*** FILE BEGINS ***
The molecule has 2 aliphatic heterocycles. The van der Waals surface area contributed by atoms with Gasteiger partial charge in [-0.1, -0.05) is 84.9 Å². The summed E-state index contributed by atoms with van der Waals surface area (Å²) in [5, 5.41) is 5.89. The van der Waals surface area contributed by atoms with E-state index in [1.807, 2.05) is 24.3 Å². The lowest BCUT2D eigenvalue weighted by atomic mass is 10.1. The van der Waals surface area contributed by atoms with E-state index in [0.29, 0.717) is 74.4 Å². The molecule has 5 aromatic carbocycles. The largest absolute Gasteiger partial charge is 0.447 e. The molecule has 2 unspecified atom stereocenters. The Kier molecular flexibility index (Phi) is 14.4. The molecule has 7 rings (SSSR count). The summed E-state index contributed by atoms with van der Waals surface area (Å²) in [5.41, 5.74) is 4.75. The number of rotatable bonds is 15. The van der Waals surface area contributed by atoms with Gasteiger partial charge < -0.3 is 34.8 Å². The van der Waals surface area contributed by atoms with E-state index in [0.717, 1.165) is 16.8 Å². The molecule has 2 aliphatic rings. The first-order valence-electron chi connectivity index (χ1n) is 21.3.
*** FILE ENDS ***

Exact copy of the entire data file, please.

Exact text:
The molecule has 2 aliphatic heterocycles. The van der Waals surface area contributed by atoms with Gasteiger partial charge in [-0.1, -0.05) is 84.9 Å². The summed E-state index contributed by atoms with van der Waals surface area (Å²) in [5, 5.41) is 5.89. The van der Waals surface area contributed by atoms with E-state index in [1.807, 2.05) is 24.3 Å². The lowest BCUT2D eigenvalue weighted by atomic mass is 10.1. The van der Waals surface area contributed by atoms with E-state index in [0.29, 0.717) is 74.4 Å². The molecule has 5 aromatic carbocycles. The largest absolute Gasteiger partial charge is 0.447 e. The molecule has 2 unspecified atom stereocenters. The Kier molecular flexibility index (Phi) is 14.4. The molecule has 7 rings (SSSR count). The summed E-state index contributed by atoms with van der Waals surface area (Å²) in [5.41, 5.74) is 4.75. The number of rotatable bonds is 15. The van der Waals surface area contributed by atoms with Gasteiger partial charge < -0.3 is 34.8 Å². The van der Waals surface area contributed by atoms with E-state index in [0.717, 1.165) is 16.8 Å². The molecule has 2 aliphatic rings. The first-order valence-electron chi connectivity index (χ1n) is 21.3.